perhaps except if you do a signed compression packet with an old style
CTB, but you do get the end-of-packet indication at the end of the
compression stream (i.e. the compressor does know where the compressed
Another implicit convention is that everywhere things like algorithms are
used, there is no implicit value, but an identifier. Maybe we only want
to use SHA1, but it would follow the tradition if the 20 bytes were
prefixed by a version number and the algorithm identifier.
Defining two new packet types, new encryption format and new MDC only
valid if it follows and is encrypted by the above isn't that much harder.
> > I have pointed out that we can do it without bloating the code. But it
> > seems everyone wants to bloat it. Assuming PRZ isn't doing another
> > "hit-and-run", what does HE think of the alternatives?
> Phil is out of the country now, but I have spoken at great length to him
> about this over the past month. I assure you that Phil is THE strongest
> supporter of integrating the MDC feature with a new encryption packet.
> I cannot over emphasize how strongly he opposes doing it as a hack of
> the signature packet.
I take it he is in a country without Email? I don't care how
strongly one favors or opposes something if it is not on technical
grounds. And he has been capable of speaking for himself in the past.
Is he also completely and irrevocably opposed to having the hash as
anything except a naked 20 byte field at the end of the plaintext stream?
> I showed earlier how inappropriate the signature packet is for this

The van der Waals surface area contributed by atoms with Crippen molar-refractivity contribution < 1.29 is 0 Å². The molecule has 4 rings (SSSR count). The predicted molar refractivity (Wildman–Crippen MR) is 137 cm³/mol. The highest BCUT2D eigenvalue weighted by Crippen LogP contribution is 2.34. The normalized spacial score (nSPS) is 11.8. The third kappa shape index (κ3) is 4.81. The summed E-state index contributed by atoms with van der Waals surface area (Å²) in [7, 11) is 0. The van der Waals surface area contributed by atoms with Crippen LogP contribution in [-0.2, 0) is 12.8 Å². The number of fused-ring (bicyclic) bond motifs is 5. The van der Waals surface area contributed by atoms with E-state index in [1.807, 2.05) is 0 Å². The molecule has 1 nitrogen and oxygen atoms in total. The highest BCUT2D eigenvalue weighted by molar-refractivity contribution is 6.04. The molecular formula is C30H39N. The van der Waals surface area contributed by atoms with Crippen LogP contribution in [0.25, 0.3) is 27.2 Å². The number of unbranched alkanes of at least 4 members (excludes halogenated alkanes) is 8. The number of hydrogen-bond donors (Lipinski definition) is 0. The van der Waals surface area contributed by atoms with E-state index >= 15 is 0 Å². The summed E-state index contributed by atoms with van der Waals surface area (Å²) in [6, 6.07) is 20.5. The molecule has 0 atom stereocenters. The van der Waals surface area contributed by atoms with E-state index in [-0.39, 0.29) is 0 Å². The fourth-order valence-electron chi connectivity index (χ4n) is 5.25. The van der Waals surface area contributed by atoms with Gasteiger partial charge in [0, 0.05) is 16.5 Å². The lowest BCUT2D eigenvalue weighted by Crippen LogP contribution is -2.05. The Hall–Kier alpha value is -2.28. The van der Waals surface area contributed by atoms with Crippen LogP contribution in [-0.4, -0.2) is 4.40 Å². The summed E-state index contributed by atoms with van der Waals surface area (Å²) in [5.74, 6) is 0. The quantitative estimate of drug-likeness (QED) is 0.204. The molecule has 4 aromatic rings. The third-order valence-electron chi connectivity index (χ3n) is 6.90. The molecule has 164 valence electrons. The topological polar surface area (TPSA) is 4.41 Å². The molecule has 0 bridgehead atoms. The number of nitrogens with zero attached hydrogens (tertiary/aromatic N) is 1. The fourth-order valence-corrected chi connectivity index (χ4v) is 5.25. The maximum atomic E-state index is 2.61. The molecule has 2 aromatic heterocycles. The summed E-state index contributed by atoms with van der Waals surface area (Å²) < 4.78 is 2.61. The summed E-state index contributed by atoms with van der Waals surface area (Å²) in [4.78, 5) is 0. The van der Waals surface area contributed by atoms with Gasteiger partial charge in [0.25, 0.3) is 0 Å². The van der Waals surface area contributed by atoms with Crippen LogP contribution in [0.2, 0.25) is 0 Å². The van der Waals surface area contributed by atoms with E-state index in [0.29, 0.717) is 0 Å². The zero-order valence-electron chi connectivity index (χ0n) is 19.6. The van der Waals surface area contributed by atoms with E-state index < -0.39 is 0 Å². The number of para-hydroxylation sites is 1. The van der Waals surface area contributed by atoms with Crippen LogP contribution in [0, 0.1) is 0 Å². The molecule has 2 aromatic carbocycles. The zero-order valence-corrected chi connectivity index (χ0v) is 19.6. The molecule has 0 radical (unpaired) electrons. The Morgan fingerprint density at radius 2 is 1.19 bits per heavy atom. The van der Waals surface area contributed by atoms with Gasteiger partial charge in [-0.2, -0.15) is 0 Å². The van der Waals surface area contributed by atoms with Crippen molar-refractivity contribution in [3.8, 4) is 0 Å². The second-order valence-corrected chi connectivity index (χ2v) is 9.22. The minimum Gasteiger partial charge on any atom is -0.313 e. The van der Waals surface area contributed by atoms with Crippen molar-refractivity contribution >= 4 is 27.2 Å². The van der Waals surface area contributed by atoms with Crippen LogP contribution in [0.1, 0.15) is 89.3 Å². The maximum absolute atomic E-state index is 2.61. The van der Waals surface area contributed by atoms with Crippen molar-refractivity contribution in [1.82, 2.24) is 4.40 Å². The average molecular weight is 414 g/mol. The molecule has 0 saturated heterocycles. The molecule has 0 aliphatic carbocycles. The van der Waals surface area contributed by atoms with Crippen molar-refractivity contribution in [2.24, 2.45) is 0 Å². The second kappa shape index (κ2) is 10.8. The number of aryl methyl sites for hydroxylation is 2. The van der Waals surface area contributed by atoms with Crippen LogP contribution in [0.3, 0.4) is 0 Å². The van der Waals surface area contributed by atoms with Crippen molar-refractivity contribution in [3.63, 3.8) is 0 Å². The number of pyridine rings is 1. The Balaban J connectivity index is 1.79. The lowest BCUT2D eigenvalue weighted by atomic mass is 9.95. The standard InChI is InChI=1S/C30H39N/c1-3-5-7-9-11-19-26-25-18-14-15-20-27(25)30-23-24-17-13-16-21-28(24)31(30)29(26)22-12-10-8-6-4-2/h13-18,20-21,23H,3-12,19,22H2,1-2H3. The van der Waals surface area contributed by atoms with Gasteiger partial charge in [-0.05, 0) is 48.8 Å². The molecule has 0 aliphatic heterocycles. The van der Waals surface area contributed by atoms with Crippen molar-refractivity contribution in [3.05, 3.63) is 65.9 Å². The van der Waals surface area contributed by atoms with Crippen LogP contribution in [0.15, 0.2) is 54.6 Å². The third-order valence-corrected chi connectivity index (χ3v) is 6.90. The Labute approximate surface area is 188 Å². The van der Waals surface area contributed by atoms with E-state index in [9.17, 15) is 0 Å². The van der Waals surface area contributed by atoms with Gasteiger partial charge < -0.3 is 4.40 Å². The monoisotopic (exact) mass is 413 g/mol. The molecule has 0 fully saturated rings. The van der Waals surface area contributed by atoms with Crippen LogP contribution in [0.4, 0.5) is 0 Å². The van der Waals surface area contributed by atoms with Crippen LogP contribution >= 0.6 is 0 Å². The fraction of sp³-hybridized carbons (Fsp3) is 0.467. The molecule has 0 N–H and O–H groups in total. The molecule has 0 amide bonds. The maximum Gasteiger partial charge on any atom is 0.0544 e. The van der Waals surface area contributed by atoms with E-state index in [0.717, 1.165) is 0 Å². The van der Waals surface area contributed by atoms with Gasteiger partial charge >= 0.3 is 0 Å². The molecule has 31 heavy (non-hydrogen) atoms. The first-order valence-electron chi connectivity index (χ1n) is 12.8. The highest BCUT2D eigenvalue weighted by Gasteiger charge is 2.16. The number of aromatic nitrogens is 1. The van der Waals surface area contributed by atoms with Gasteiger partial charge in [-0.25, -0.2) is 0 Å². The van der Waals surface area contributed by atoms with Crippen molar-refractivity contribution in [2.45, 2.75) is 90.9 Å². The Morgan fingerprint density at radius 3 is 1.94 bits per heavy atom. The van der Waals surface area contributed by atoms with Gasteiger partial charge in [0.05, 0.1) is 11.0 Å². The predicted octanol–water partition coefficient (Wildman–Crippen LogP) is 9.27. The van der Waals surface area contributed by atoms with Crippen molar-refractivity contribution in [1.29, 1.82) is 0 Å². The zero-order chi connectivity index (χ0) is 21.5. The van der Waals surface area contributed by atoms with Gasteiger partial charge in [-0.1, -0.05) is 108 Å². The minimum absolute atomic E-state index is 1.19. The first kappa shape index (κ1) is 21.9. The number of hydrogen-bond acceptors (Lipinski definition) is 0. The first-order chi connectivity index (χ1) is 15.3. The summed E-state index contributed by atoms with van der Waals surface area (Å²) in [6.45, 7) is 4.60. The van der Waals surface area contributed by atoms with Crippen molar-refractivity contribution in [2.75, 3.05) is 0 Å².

> purpose. I listed all the fields and showed how few of them made any
> sense in this context. I can understand that this is the path of least
> resistance for kludging this feature into existing code, but we would
> prefer an approach which makes sense architecturally. Signature packets
> are not appropriate for this purpose.
I will repeat that I am only calling it signature packet because that is
the title of the packet I want to use and would move to change it to
"validity packet" or "verification packet" in the spec. Because it has
been given one specific name doesn't restrict it from both the function
and name being generalized.
Many of the fields make no sense in other contexts as well. But having
implemented it this is what we have inside:
4 - the version (which is needed)
X - the signature type (not needed)
A - sig algorithm, 0 for MDCs
a - hash algorithm, SHA1 (needed unless we never want anything else)
four zero bytes (length of hashed and unhashed packets)
Also 0x04 0xff and 4 length bytes are hashed. It is either redundant in
the signature packet or useful, and that would extend to here.
I haven't checked the packet types to see if there is any potentially
useful information that someone might want to add (e.g. a timestamp or
comment for a file that wouldn't be part of the image if it were something
like an executable).
Then there are the two redundant bytes for the hash that still provide a
quick check, which is less useful if you dont' have to do a signature
calculation. And the hash value, but encoded in an MPI, so the MPI
length word would be redundant.
All this v.s. having a special case for the new encryption type that also
does the MDC - the special casing won't work or apply to existing